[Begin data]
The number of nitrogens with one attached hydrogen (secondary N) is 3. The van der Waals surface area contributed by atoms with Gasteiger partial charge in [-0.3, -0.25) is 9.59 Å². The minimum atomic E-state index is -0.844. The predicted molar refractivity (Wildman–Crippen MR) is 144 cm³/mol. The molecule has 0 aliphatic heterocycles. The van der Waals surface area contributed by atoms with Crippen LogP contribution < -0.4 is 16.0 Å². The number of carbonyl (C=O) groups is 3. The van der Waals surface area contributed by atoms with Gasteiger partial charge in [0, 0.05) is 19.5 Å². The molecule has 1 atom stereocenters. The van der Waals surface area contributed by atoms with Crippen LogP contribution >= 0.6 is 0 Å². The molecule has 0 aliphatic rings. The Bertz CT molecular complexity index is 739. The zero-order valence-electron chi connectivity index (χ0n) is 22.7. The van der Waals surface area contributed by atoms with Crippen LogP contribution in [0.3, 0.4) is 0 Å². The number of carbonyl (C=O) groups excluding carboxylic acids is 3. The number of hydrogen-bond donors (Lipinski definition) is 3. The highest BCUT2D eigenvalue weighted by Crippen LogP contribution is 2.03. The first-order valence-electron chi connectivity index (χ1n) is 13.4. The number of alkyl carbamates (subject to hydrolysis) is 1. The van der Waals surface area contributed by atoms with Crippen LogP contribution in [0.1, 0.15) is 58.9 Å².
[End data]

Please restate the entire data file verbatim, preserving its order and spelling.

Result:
The number of nitrogens with one attached hydrogen (secondary N) is 3. The van der Waals surface area contributed by atoms with Gasteiger partial charge in [-0.3, -0.25) is 9.59 Å². The minimum atomic E-state index is -0.844. The predicted molar refractivity (Wildman–Crippen MR) is 144 cm³/mol. The molecule has 0 aliphatic heterocycles. The van der Waals surface area contributed by atoms with Crippen LogP contribution < -0.4 is 16.0 Å². The number of carbonyl (C=O) groups is 3. The van der Waals surface area contributed by atoms with Gasteiger partial charge in [0, 0.05) is 19.5 Å². The molecule has 1 atom stereocenters. The van der Waals surface area contributed by atoms with Crippen LogP contribution >= 0.6 is 0 Å². The molecule has 0 aliphatic rings. The Bertz CT molecular complexity index is 739. The zero-order valence-electron chi connectivity index (χ0n) is 22.7. The van der Waals surface area contributed by atoms with Crippen LogP contribution in [0.3, 0.4) is 0 Å². The number of carbonyl (C=O) groups excluding carboxylic acids is 3. The number of hydrogen-bond donors (Lipinski definition) is 3. The highest BCUT2D eigenvalue weighted by Crippen LogP contribution is 2.03. The first-order valence-electron chi connectivity index (χ1n) is 13.4. The number of alkyl carbamates (subject to hydrolysis) is 1. The van der Waals surface area contributed by atoms with Crippen LogP contribution in [0.1, 0.15) is 58.9 Å².